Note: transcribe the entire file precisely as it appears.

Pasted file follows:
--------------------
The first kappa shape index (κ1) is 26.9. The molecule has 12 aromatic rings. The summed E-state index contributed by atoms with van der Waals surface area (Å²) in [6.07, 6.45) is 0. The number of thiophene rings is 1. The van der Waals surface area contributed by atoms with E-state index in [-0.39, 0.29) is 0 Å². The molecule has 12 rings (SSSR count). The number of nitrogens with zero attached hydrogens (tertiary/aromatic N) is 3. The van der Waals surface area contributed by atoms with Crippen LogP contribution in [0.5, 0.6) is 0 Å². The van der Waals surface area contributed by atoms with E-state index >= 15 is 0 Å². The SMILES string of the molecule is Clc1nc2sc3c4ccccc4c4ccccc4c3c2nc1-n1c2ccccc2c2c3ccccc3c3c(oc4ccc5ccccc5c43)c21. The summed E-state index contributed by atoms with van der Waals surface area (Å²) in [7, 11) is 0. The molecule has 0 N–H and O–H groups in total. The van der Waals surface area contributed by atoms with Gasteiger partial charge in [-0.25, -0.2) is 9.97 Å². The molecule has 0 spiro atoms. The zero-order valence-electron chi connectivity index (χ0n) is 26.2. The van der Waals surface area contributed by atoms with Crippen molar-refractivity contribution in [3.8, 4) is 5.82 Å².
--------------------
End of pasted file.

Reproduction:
The first kappa shape index (κ1) is 26.9. The molecule has 12 aromatic rings. The summed E-state index contributed by atoms with van der Waals surface area (Å²) in [6.07, 6.45) is 0. The number of thiophene rings is 1. The van der Waals surface area contributed by atoms with E-state index in [-0.39, 0.29) is 0 Å². The molecule has 12 rings (SSSR count). The number of nitrogens with zero attached hydrogens (tertiary/aromatic N) is 3. The van der Waals surface area contributed by atoms with Crippen LogP contribution in [0.5, 0.6) is 0 Å². The van der Waals surface area contributed by atoms with E-state index >= 15 is 0 Å². The SMILES string of the molecule is Clc1nc2sc3c4ccccc4c4ccccc4c3c2nc1-n1c2ccccc2c2c3ccccc3c3c(oc4ccc5ccccc5c43)c21. The summed E-state index contributed by atoms with van der Waals surface area (Å²) in [7, 11) is 0. The molecule has 0 N–H and O–H groups in total. The van der Waals surface area contributed by atoms with Gasteiger partial charge in [-0.25, -0.2) is 9.97 Å². The molecule has 0 spiro atoms. The zero-order valence-electron chi connectivity index (χ0n) is 26.2. The van der Waals surface area contributed by atoms with Crippen molar-refractivity contribution in [3.8, 4) is 5.82 Å².